Elephant & Castle to Shadwell
as heard by Matt Haynes
Number 100 to… Shadwell. The next stop is… Pocock Street – oh, look, I really can’t be doing with all this. If you didn’t know what route I was or where I was going, why would you have got on me? I mean, I’m contractually obliged to spout all this guff, but – frankly, it just insults us both. Thank God I don’t also have to tell you when the doors are opening, like some of my colleagues do. But – oh, there’s so many other things we could be talking about. Us buses have minds of our own, you know.
A butterfly mind in my case, apparently – well, that’s what everyone at the depot says: that I’m not focussed enough. But it’s not true. I get easily distracted, sure, but that’s just because I’m just naturally curious. I mean, I know I told you I was going to Shadwell, and it’s very sweet that you trusted me – and we will get there eventually, I promise – but… I just fancied Blackfriars Road. Yes, I know it’s not the obvious route, what with Blackfriars Road running due north and Shadwell being – well, sort of over there, somewhere (sorry, I’m flicking my right indicator to indicate east, here – not sure if you can see or not?) – but… I wanted to see how the new Blackfriars station was coming on – you know, the one they’re building out across the river. I suppose it’s quite exciting, having platforms above the waves, but I’m upset; because, as far as I can gather, they’re going to be putting it on top of the headless columns of the original London, Chatham and Dover bridge – you know, those big, blood-red, abandoned stumps you see marching out into the water? – and… I love those, I think they’re so atmospheric. Ozymandias always comes to mind: “Two vast and trunkless legs of stone…”
Ah yes. Look on my works, ye mighty, and despair. That’s what it says at the top of TfL’s headed notepaper, you know, when they’re sending out little jobsworth missives instructing us to inform you lot that the doors are opening, just in case you haven’t grasped the concept of buses and don’t notice the sudden draught. Not quite sure what these new open-back Routemasters Boris wants are supposed to do. Just keep screaming at you non-stop to get back inside, I guess.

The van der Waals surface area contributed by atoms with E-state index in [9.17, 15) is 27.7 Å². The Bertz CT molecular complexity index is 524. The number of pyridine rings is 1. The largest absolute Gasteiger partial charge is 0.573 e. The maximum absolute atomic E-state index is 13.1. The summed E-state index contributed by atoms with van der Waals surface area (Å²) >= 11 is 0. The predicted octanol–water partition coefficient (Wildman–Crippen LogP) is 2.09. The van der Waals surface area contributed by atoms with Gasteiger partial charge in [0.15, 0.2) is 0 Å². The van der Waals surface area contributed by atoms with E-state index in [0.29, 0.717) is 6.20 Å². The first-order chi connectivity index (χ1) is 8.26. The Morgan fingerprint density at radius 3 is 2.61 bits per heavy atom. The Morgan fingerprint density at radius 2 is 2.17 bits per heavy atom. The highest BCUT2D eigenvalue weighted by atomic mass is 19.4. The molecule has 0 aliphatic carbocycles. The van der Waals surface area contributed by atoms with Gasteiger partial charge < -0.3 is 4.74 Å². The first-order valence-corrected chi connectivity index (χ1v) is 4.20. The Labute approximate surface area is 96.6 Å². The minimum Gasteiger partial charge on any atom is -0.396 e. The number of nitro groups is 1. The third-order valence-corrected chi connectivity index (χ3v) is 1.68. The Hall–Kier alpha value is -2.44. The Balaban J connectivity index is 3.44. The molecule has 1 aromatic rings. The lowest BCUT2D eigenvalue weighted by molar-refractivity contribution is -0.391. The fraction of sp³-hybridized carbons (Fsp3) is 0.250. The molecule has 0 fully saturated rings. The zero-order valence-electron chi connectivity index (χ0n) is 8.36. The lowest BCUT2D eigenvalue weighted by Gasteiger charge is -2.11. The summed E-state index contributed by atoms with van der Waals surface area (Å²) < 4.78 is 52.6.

Where was I? Yeah, we shouldn’t get all hung up on there being a proper way to do things, that was my point – we need to let a bit more poetry into our lives. I don’t mean literally – no more bloody Shelley, don’t worry – but… well, look: now we’re across the river, I could just carry on down Cannon Street in what some would say was the right direction, but – it actually looks much more interesting up there (says he, flicking left indicator), so – yes, let’s hang a louie up New Change, then if we go right at the top, we can – oh, can’t turn right. Bugger.
I wasn’t expecting that but, hey, no problemo, it’s a chance for some serendipity. I’d have voted for Boris if he’d promised us a bit more serendipity instead of chuntering on about bloody Routemasters. Buffoon. Anyway, I could never vote Tory. I’m green, not blue. I don’t mean green green, like some of these new young buses – they’re very sweet, very impassioned, but… oh dear, they do tend to whiff a bit, you really don’t want to park up against one, if you catch my drift (I certainly catch theirs) – but… oh, you know what I mean. Anyway – serendipity. Now, you see, because of that no-right-turn, we can head up past Postman’s Park – yes, I know that’s even further west but BEAR WITH ME – and then, if we cut down Montague Street, we’ll come out by that big brick drum outside the Museum of London. And d’you know what that is? What’s inside it? BONES. All the bones they’ve dug up and don’t know what to do with. A big brick drum full of medieval bones, sitting in the middle of a roundabout – cool, huh?
God, I can’t believe I just said “cool”. That’s the sort of thing a bendy would say. Anyway, enough self-flagellation, because – look, you see up there? That’s St Alphage Highwalk, part of the so-called London Pedway. Streets in the sky – thirty miles of elevated pavement to keep you lot out of our way, that was the plan. Shops, bars, muggers – running all the way from Holborn to the Tower. Ah, The Sixties – dontcha just luv ’em?
Right. Straight across Bishopsgate and – ooh, what’s that up there? Is that Liverpool Street station? Do you mind if we…? Sorry – I’m a bit of a railway buff. Odd for a bus, I know, some might say perverted, but – there you go. Ah. Now I’m stuck. OK, that was a mistake. This really is a very stupid bus station. I think I’ll need to go all the way round, and then squeeze back out the way I came in. It’s at times like this I wish I was a taxi. What’s that? What do you mean, so do I? Do you want me to terminate here? Because I can do that, you know. Flash my lights, tell you to make sure you’ve got all your personal belongings with you. Is that what you want? No? Well then. Behave. And, look, we’re already back on London Wall. And, yes, I know we’ve passed that Caffè Nero once already, but – you got to see Liverpool Street station, didn’t you?